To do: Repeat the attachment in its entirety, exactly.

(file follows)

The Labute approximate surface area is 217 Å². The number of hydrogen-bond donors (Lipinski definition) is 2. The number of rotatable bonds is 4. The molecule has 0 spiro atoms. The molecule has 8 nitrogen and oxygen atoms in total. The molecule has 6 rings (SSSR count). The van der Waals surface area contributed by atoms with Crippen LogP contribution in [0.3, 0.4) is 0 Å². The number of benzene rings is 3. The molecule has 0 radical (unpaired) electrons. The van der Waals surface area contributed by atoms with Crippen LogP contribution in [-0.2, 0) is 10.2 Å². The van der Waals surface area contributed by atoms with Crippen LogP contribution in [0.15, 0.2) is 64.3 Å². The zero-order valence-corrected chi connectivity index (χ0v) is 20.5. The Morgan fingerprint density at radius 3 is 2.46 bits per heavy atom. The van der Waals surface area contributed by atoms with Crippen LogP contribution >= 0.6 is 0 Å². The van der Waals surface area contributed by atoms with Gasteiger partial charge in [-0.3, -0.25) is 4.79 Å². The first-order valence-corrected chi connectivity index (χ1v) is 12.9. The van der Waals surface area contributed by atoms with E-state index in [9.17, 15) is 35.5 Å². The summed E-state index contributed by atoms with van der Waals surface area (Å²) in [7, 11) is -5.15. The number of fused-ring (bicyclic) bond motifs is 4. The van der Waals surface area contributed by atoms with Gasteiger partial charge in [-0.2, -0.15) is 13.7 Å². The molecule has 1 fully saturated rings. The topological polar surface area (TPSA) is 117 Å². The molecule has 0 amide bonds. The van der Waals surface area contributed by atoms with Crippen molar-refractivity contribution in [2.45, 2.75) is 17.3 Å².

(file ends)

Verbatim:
The Labute approximate surface area is 217 Å². The number of hydrogen-bond donors (Lipinski definition) is 2. The number of rotatable bonds is 4. The molecule has 0 spiro atoms. The molecule has 8 nitrogen and oxygen atoms in total. The molecule has 6 rings (SSSR count). The van der Waals surface area contributed by atoms with Crippen LogP contribution in [0.3, 0.4) is 0 Å². The number of benzene rings is 3. The molecule has 0 radical (unpaired) electrons. The van der Waals surface area contributed by atoms with Crippen LogP contribution in [-0.2, 0) is 10.2 Å². The van der Waals surface area contributed by atoms with Crippen LogP contribution in [0.15, 0.2) is 64.3 Å². The zero-order valence-corrected chi connectivity index (χ0v) is 20.5. The Morgan fingerprint density at radius 3 is 2.46 bits per heavy atom. The van der Waals surface area contributed by atoms with Crippen LogP contribution >= 0.6 is 0 Å². The van der Waals surface area contributed by atoms with Gasteiger partial charge in [-0.3, -0.25) is 4.79 Å². The first-order valence-corrected chi connectivity index (χ1v) is 12.9. The van der Waals surface area contributed by atoms with E-state index in [9.17, 15) is 35.5 Å². The summed E-state index contributed by atoms with van der Waals surface area (Å²) in [7, 11) is -5.15. The number of fused-ring (bicyclic) bond motifs is 4. The van der Waals surface area contributed by atoms with Gasteiger partial charge in [-0.2, -0.15) is 13.7 Å². The molecule has 1 fully saturated rings. The topological polar surface area (TPSA) is 117 Å². The molecule has 0 amide bonds. The van der Waals surface area contributed by atoms with Crippen molar-refractivity contribution in [2.45, 2.75) is 17.3 Å².